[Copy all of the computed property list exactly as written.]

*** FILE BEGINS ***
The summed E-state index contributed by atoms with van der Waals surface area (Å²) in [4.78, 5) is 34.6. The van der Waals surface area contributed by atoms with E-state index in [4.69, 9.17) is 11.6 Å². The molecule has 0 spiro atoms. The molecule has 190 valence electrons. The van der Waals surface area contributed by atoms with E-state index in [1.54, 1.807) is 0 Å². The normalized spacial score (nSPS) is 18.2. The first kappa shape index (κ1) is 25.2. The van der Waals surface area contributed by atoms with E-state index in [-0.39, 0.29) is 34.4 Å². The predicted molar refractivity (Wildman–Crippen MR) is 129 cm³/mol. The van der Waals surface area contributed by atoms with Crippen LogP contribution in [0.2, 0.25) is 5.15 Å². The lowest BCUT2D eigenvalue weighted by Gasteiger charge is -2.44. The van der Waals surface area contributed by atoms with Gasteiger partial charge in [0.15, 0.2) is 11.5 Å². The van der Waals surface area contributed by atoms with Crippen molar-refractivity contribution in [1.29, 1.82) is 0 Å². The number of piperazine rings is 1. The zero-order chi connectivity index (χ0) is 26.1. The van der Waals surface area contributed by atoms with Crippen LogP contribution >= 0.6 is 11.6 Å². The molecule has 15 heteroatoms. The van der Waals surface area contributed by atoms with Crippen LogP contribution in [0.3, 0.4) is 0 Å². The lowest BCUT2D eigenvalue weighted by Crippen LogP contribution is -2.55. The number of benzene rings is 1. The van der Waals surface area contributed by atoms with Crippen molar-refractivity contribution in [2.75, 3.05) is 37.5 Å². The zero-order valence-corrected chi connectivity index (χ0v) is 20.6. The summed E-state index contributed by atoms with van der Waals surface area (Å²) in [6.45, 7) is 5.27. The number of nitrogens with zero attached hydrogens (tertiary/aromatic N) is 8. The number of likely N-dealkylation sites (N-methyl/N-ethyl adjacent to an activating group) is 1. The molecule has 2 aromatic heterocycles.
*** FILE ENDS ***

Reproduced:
The summed E-state index contributed by atoms with van der Waals surface area (Å²) in [4.78, 5) is 34.6. The van der Waals surface area contributed by atoms with E-state index in [4.69, 9.17) is 11.6 Å². The molecule has 0 spiro atoms. The molecule has 190 valence electrons. The van der Waals surface area contributed by atoms with E-state index in [1.54, 1.807) is 0 Å². The normalized spacial score (nSPS) is 18.2. The first kappa shape index (κ1) is 25.2. The van der Waals surface area contributed by atoms with E-state index in [-0.39, 0.29) is 34.4 Å². The predicted molar refractivity (Wildman–Crippen MR) is 129 cm³/mol. The van der Waals surface area contributed by atoms with Crippen LogP contribution in [0.2, 0.25) is 5.15 Å². The lowest BCUT2D eigenvalue weighted by Gasteiger charge is -2.44. The van der Waals surface area contributed by atoms with Gasteiger partial charge in [0.15, 0.2) is 11.5 Å². The van der Waals surface area contributed by atoms with Crippen molar-refractivity contribution in [1.29, 1.82) is 0 Å². The number of piperazine rings is 1. The zero-order chi connectivity index (χ0) is 26.1. The van der Waals surface area contributed by atoms with Crippen LogP contribution >= 0.6 is 11.6 Å². The molecule has 15 heteroatoms. The van der Waals surface area contributed by atoms with Crippen LogP contribution in [0.3, 0.4) is 0 Å². The lowest BCUT2D eigenvalue weighted by Crippen LogP contribution is -2.55. The number of benzene rings is 1. The van der Waals surface area contributed by atoms with Crippen molar-refractivity contribution in [2.75, 3.05) is 37.5 Å². The zero-order valence-corrected chi connectivity index (χ0v) is 20.6. The summed E-state index contributed by atoms with van der Waals surface area (Å²) in [6.45, 7) is 5.27. The number of nitrogens with zero attached hydrogens (tertiary/aromatic N) is 8. The number of likely N-dealkylation sites (N-methyl/N-ethyl adjacent to an activating group) is 1. The molecule has 2 aromatic heterocycles.